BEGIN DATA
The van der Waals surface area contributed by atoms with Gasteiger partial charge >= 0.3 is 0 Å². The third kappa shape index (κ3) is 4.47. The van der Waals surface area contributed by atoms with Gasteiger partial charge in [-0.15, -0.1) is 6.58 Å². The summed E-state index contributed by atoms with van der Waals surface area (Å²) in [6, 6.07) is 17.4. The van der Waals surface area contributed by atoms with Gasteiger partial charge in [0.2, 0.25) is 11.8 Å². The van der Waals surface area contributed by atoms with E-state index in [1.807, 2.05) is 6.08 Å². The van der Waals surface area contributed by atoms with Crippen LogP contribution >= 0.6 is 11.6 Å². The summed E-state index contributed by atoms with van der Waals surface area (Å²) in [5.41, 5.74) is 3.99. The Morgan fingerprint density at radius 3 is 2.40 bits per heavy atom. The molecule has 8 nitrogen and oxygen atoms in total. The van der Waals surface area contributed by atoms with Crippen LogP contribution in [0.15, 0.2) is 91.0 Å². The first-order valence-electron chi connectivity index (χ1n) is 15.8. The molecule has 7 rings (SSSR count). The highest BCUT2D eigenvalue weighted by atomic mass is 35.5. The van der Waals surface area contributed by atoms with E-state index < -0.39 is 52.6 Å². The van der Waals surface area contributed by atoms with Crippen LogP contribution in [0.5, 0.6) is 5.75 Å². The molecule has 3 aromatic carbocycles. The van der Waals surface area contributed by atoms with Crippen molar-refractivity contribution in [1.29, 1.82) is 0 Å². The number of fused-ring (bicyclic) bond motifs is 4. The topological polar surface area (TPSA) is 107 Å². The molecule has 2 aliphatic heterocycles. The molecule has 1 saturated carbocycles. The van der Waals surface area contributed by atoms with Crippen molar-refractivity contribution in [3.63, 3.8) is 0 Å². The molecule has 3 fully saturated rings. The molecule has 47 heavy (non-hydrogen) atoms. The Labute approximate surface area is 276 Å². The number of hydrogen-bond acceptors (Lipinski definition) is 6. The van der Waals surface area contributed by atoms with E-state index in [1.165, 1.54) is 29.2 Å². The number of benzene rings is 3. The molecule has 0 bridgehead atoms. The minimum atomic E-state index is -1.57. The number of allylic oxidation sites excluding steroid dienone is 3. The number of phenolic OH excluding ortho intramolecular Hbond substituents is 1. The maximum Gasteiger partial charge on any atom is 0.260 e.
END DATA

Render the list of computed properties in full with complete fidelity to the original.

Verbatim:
The van der Waals surface area contributed by atoms with Gasteiger partial charge >= 0.3 is 0 Å². The third kappa shape index (κ3) is 4.47. The van der Waals surface area contributed by atoms with Gasteiger partial charge in [-0.15, -0.1) is 6.58 Å². The summed E-state index contributed by atoms with van der Waals surface area (Å²) in [6, 6.07) is 17.4. The van der Waals surface area contributed by atoms with Gasteiger partial charge in [0.2, 0.25) is 11.8 Å². The van der Waals surface area contributed by atoms with E-state index in [1.807, 2.05) is 6.08 Å². The van der Waals surface area contributed by atoms with Crippen LogP contribution >= 0.6 is 11.6 Å². The summed E-state index contributed by atoms with van der Waals surface area (Å²) in [5.41, 5.74) is 3.99. The Morgan fingerprint density at radius 3 is 2.40 bits per heavy atom. The molecule has 8 nitrogen and oxygen atoms in total. The van der Waals surface area contributed by atoms with Crippen LogP contribution in [0.15, 0.2) is 91.0 Å². The first-order valence-electron chi connectivity index (χ1n) is 15.8. The molecule has 7 rings (SSSR count). The highest BCUT2D eigenvalue weighted by atomic mass is 35.5. The van der Waals surface area contributed by atoms with E-state index < -0.39 is 52.6 Å². The van der Waals surface area contributed by atoms with Crippen LogP contribution in [0.5, 0.6) is 5.75 Å². The molecule has 3 aromatic carbocycles. The van der Waals surface area contributed by atoms with Crippen molar-refractivity contribution in [1.29, 1.82) is 0 Å². The number of fused-ring (bicyclic) bond motifs is 4. The topological polar surface area (TPSA) is 107 Å². The molecule has 2 aliphatic heterocycles. The molecule has 1 saturated carbocycles. The van der Waals surface area contributed by atoms with Crippen molar-refractivity contribution in [3.63, 3.8) is 0 Å². The molecule has 3 fully saturated rings. The molecule has 47 heavy (non-hydrogen) atoms. The Labute approximate surface area is 276 Å². The number of hydrogen-bond acceptors (Lipinski definition) is 6. The van der Waals surface area contributed by atoms with E-state index in [1.165, 1.54) is 29.2 Å². The number of benzene rings is 3. The molecule has 0 bridgehead atoms. The minimum atomic E-state index is -1.57. The number of allylic oxidation sites excluding steroid dienone is 3. The number of phenolic OH excluding ortho intramolecular Hbond substituents is 1. The maximum Gasteiger partial charge on any atom is 0.260 e.